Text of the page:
Instead of two days of blues, listeners were relegated to only Sunday, with The Wagman. Management believed the mission of the station is jazz, rather than blues. During his 2012 summer pledge drive, Wagner successfully led an on the air revolt to bring back the Saturday show. In a show of support, fans overwhelmingly stepped up to demonstrate their commitment to the blues, with the one thing corporate management listens to: Dollars. Rabid fans of the Wagman donated $93,998 and the Saturday show was reinstated. When asked about the response to the pledge drive, station manager Stephanie Levine offered the following statement “Our goal is to provide a balance of both jazz and blues programming for as long as we are fortunate to operate KJazz. We will do our best to strike a balance when responding to the feedback we receive, with the understanding that we can never make everyone happy all of the time.” I was fortunate to spend a day with Wagner, while he was playing a tribute to recently deceased legend Bobby Blue Bland. Wagner kept up his fastpaced spinning of two-minute songs, all while fans touched in with Facebook messages and phone calls. The visual was fascinating. Wagner says he is hopeful for the genre of blues music. “There are a lot of young people getting into
Lance and the Longhorns Lance and the Longhorns is performing at Godmothers Saloon at 5:30 p.m. July 21. Details: (310) 833-1589; www.godmotherssaloon. com Venue: Godmothers Saloon Location: 302 W. 7th St., San Pedro
Community/Family July 11
Game Day The San Pedro Library is hosting Game Day at 3:30 p.m. July 11. Challenge your family members or friends to a board game. Advance sign-up is required. Details: (310) 548-7779 Venue: San Pedro Library Location: 931 S. Gaffey St., San Pedro
CMA Kids News Summer Camp The Cabrillo Marine Aquarium is hosting its Kids News Summer Camp from 2 to 4 p.m. July 15 through July 18. Join Press Friends middle and high school mentors and CMA junior and senior docents for a free, fun summer camp. If you wish to sign-up, please attend the entire camp for the duration. July 15 is News Day. July 16 is Profiles Day. July 17 is Marine Life Day. July 18 is Robotics Day. Details: (310) 548-7562; www. cabrillomarineaquarium.org Venue: Cabrillo Marine Aquarium Location: 3720 Stephen M. White Dr., San Pedro
Preschool Story time The San Pedro Library is hosting Preschool Story time at 10:30 a.m. July 17. Join us as we sing songs, read stories and make a take home craft. For children ages 0 through 5. A caregiver or parent must be present. Details: (310) 548-7779 Venue: San Pedro Library Location: 931 S. Gaffey St., San Pedro Stroll and Savor The community of Belmont Shores is hosting the Stroll and Savor from 5:30 to 9 p.m. July 17 and July 18. Belmont Shore’s most popular event is a summer long taste of Belmont Shores, with over 40 restaurants offering the best of their menus. Enjoy the festival atmosphere as you stroll along with your family, friends and even pets. It cost $10 for a book of 12 tickets. Tickets are sold at various locations on 2nd street in Belmont Shores. Details: (562) 434-3066; www.belmontshore.org Venue: Belmont Shores Location: Long Beach Carolyn’s Crew: Crochet and Knitting Club The Carolyn’s Crew Crochet and Knitting Club will be at the San Pedro Library at 3 p.m. July 17. This is a knitting club for kids, adults and seniors. If you wish to learn to crochet, we encourage you to bring a size “I” hook. If you wish to learn to knit, we encourage you to bring needles size 8. This club is also gathering again at 3:30 p.m. Details: (310) 548-7779 Venue: San Pedro Library Location: 931 S. Gaffey St., San Pedro Calendar continued on page 16.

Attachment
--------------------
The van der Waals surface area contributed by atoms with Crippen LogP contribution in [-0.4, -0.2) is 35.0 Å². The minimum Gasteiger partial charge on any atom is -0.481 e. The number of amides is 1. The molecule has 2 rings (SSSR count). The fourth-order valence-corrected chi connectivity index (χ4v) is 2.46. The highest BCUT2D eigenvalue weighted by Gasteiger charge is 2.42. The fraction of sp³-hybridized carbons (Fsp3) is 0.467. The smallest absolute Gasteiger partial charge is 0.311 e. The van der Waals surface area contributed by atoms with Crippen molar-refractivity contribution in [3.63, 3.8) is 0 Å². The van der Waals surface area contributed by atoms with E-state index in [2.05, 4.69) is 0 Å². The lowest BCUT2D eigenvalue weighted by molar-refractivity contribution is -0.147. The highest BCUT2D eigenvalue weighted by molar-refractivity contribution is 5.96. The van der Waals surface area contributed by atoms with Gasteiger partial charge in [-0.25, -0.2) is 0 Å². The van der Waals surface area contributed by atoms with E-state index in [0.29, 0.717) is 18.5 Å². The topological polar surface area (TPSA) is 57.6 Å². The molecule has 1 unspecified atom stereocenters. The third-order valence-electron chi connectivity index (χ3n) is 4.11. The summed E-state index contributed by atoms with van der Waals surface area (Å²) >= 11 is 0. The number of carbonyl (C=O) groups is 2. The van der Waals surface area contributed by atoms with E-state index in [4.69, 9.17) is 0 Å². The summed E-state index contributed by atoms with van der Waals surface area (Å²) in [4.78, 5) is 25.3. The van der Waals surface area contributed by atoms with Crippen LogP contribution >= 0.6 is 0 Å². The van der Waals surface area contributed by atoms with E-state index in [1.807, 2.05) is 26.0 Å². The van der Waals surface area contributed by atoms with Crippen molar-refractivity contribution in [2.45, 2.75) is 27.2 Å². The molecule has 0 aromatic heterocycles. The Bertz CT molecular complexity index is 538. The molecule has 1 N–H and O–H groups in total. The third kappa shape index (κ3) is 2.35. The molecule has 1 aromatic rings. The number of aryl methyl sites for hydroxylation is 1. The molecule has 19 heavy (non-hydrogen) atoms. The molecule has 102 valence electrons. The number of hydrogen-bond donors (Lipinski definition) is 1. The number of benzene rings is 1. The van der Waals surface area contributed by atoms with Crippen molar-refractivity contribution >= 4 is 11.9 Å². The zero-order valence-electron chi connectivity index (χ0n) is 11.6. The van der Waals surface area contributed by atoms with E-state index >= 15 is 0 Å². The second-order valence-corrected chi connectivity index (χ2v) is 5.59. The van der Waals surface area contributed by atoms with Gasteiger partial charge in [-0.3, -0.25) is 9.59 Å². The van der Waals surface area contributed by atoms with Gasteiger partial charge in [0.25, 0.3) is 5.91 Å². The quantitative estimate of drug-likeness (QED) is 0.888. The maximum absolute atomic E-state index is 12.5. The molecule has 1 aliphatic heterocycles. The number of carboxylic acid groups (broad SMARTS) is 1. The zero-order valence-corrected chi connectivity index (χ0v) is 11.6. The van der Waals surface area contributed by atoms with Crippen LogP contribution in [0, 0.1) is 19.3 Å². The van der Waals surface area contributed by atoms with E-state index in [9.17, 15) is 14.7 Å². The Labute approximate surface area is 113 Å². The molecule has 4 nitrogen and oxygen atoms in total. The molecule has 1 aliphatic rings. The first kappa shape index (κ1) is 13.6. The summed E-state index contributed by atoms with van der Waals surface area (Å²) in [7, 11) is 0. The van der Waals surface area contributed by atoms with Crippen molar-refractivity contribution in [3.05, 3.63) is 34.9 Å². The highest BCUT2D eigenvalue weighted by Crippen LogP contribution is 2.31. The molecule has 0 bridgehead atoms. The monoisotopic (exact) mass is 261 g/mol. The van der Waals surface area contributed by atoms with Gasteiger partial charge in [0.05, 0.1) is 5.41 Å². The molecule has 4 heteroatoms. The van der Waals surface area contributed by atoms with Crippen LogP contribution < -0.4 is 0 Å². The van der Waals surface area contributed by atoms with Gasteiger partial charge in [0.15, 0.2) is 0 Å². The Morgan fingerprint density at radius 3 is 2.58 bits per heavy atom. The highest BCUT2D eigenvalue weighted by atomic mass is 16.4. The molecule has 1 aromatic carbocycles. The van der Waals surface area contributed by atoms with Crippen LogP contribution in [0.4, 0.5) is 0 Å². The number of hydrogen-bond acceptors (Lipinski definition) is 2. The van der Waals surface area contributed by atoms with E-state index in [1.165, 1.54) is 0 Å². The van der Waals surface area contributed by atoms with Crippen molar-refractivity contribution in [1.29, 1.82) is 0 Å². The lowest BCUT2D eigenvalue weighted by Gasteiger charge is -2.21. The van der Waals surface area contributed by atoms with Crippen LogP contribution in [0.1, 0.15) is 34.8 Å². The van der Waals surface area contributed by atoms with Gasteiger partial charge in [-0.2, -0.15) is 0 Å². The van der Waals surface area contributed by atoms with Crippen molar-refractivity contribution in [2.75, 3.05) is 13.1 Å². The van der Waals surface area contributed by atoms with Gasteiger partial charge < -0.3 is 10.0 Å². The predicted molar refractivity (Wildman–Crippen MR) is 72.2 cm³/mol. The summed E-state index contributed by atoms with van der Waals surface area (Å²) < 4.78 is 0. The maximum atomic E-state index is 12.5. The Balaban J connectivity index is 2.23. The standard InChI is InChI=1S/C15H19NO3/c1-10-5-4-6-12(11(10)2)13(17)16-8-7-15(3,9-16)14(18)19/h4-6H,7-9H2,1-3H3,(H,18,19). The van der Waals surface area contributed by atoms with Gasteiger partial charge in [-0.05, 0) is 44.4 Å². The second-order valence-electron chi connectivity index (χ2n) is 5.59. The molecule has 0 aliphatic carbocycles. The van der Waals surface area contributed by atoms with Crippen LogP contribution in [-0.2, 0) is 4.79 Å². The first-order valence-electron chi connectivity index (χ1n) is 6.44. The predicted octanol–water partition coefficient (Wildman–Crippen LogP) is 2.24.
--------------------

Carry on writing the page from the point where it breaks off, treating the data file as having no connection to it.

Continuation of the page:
July 12 – 25, 2013
ary Wagner is a self-proclaimed dinosaur in an era when society worships the newest vogue through the Internet. The disc jockey has committed his life to playing blues music, at a time when young African Americans have abandoned blues for rap. The question is often asked, what is the blues? “blues is a healer,” said musician John Lee Hooker. “Blues is an emotion,” says Wagner “it can be a sad emotion or a happy emotion.” Wagner, known by his moniker, The Wagman, uses the blues to send out the vibes over the radio every weekend on public radio station KKJZ, which resides on campus at Cal State Long Beach. His show, “Nothin’ But the Blues,” streams – thanks to the Internet – all over the world. Each weekend, for nine hours, he sits completely alone working at a frenetic pace, often picking songs on the fly, as fans—and artists—call in requests to play music that cannot be heard on any other FM station in Los Angeles. Wagner is proud of the fact he is one of the few DJ’s around who picks his own playlist. This is rare at any radio station today, where playlists are pre-programmed nationally for the highest level of familiarity to listeners and the least amount of variance from the predictable. This past year, the station’s management Global Jazz, cut a full day from the blues program.
Calendar continued from page 14. 100th B Day at 4 p.m. July 21. Brian Asher will be performing a concert celebrating the 100th birthday of his cello built in France. Brian will be presenting a program of three different genres of music using his cello as the common denominator. The cover charge for the event is $20. Details: (800) 403-3447; www.alvasshowroom. com Venue: Alvas Showroom Location: 1417 W. 8th St., San Pedro
ACE: Arts • Cuisine • Entertainment